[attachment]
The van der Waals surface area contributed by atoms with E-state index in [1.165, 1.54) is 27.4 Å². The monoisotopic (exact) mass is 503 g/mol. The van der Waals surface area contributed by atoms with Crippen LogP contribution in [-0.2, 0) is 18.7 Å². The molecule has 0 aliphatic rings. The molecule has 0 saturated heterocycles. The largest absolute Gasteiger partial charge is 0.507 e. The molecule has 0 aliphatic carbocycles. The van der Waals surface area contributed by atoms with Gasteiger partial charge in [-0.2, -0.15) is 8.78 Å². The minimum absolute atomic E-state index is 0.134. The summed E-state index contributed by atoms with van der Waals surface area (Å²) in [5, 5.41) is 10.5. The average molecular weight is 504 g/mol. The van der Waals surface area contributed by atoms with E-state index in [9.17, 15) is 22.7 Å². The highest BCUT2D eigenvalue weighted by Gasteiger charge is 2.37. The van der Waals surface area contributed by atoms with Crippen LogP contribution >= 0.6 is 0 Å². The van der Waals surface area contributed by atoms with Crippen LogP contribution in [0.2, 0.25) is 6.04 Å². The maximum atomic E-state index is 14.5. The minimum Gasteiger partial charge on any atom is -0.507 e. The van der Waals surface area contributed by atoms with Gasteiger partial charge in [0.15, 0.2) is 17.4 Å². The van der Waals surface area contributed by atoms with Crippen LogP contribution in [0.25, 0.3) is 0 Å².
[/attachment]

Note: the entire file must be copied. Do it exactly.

The van der Waals surface area contributed by atoms with E-state index in [1.165, 1.54) is 27.4 Å². The monoisotopic (exact) mass is 503 g/mol. The van der Waals surface area contributed by atoms with Crippen LogP contribution in [-0.2, 0) is 18.7 Å². The molecule has 0 aliphatic rings. The molecule has 0 saturated heterocycles. The largest absolute Gasteiger partial charge is 0.507 e. The molecule has 0 aliphatic carbocycles. The van der Waals surface area contributed by atoms with Gasteiger partial charge in [-0.2, -0.15) is 8.78 Å². The minimum absolute atomic E-state index is 0.134. The summed E-state index contributed by atoms with van der Waals surface area (Å²) in [5, 5.41) is 10.5. The average molecular weight is 504 g/mol. The van der Waals surface area contributed by atoms with E-state index in [9.17, 15) is 22.7 Å². The highest BCUT2D eigenvalue weighted by Gasteiger charge is 2.37. The van der Waals surface area contributed by atoms with Crippen LogP contribution >= 0.6 is 0 Å². The van der Waals surface area contributed by atoms with Crippen LogP contribution in [0.2, 0.25) is 6.04 Å². The maximum atomic E-state index is 14.5. The minimum Gasteiger partial charge on any atom is -0.507 e. The van der Waals surface area contributed by atoms with Gasteiger partial charge in [0.15, 0.2) is 17.4 Å². The van der Waals surface area contributed by atoms with Crippen LogP contribution in [0.25, 0.3) is 0 Å².